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Comedian to become mayor of Iceland capital

REYKJAVIK (AFP) - "A crash landing" for Iceland's politicians as a cheeky new party headed by a comedian won Reykjavik city polls. Watch the hilarious campaign video.

Arrest warrant for Icelandic bank ex-chairman
Former Iceland bank chief hit by massive lawsuit

The cheeky new "Best Party" won Reykjavik city council polls, results showed Sunday, a victory observers said highlighted discontent with politicians blamed for wrecking Iceland's economy.

The party -- whose comedian leader campaigned on clean politics, free towels in city swimming pools and a polar bear for the zoo -- took 34.7 percent of Saturday's vote and six seats on the 15-seat city council.

Party boss Jon Gnarr, one of Iceland's top comedians who is now set to become mayor, said he had not yet decided who to work with on the new council.

"The ball's in our court, I'm just going to have a good look at it and contemplate it and then do something beautiful with it," he told public broadcaster RUV Sunday.

"Nobody needs to be frightened of the Best Party because it's the best. And we only want what is best -- if we didn't, we'd be called the Worst Party or the Bad Party."

The party burst on to Reykjavik's political scene six months ago and its candidates broadcast their campaign pledges on a music video on YouTube to the soundtrack of Tina Turner's "Simply the Best".

Among its politicians are an ex-singer with the pop band Sugarcubes, a housewife and an architect.

"Things have gone sour, we have come to the clean-out hour," candidates sing in the video (find the below). "We want a city that is cuddly and clean and cool," is another line.

"I have never seen anything like this," University of Iceland political science professor Olafur Hardarsson told RUV about the results of the election, in which 83 percent of the capital's registered voters cast their ballots.

"I think we have to see these elections as the public's general expression of discontent with politicians, the political parties and the political circumstances we've had recently," Hardarsson said.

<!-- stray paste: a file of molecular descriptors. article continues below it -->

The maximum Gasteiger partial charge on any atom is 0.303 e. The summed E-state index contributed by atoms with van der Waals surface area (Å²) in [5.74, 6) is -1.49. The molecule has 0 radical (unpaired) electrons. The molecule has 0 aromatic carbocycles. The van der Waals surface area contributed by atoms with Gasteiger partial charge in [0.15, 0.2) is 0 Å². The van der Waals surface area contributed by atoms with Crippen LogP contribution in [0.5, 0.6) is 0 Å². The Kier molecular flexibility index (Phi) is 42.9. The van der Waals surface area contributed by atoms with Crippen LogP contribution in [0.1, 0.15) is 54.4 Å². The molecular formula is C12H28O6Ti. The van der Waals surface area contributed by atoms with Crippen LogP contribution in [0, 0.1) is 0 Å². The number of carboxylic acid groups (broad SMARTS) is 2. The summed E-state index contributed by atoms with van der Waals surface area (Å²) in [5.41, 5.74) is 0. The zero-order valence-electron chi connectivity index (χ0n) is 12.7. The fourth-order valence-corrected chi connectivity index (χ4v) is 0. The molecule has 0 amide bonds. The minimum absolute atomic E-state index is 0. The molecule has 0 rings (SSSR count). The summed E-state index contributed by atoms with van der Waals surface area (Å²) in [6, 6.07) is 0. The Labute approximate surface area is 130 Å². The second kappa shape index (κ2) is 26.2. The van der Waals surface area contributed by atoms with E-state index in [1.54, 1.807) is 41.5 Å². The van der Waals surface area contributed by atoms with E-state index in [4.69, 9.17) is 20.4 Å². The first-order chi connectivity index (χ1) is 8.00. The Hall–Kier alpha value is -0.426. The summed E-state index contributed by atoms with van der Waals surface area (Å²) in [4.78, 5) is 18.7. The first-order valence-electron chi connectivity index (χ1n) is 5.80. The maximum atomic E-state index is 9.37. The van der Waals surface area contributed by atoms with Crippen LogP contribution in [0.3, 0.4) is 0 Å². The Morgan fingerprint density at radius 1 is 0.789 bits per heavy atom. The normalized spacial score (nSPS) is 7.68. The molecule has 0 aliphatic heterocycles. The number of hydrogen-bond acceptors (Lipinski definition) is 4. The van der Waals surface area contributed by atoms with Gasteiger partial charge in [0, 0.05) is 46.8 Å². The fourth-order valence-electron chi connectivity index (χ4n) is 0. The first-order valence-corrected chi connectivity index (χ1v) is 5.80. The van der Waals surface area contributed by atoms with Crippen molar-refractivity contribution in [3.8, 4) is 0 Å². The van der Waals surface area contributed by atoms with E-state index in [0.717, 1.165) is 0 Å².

Voters were reacting to a parliamentary report into the causes of the country's financial 2008 crisis, he said, adding the poll result and five percent blank votes were "clues that politicians should take seriously."

The report published in April said former Icelandic leaders' "extreme negligence", and explosive bank growth, were the main causes for the financial crisis that crippled Iceland's economy.

The country suffered a massive blow in late 2008 when its three largest banks went belly-up and were taken over by the state during the global financial meltdown.

The Independence Party -- blamed for drawing up the blueprints of the banking collapse -- came a close second on Saturday, obtaining 33.6 percent of the vote and five city councillors.

Its outgoing mayor, Hanna Birna Kristjansdottir, downplayed the party's loss.

"In the national elections last year we received 22 percent but now we received almost 34 percent, so we're just very happy with that and it's a very good result to get that much support," she told RUV.

The Social Democrat Alliance, currently Iceland's governing party, came in third with 19.1 percent of the vote and three councillors.

The Left-Green movement, part of the governing national coalition, obtained 7.1 percent of the votes and one city seat. The Progressive Party took 2.7 percent of the vote but no seats on the council.

As results started coming in late Saturday, Icelandic Prime Minister Johanna Sigurdardottir said a "Best Party" victory could signal the end of the traditional four-party system in Iceland.

"We're seeing a turning tide in Icelandic politics that will have a great effect on future politics," she told public television RUV.

"I think this is a big shock, a crash landing for the four political parties," she said.

Last Updated (Sunday, 30 May 2010 21:25)

 

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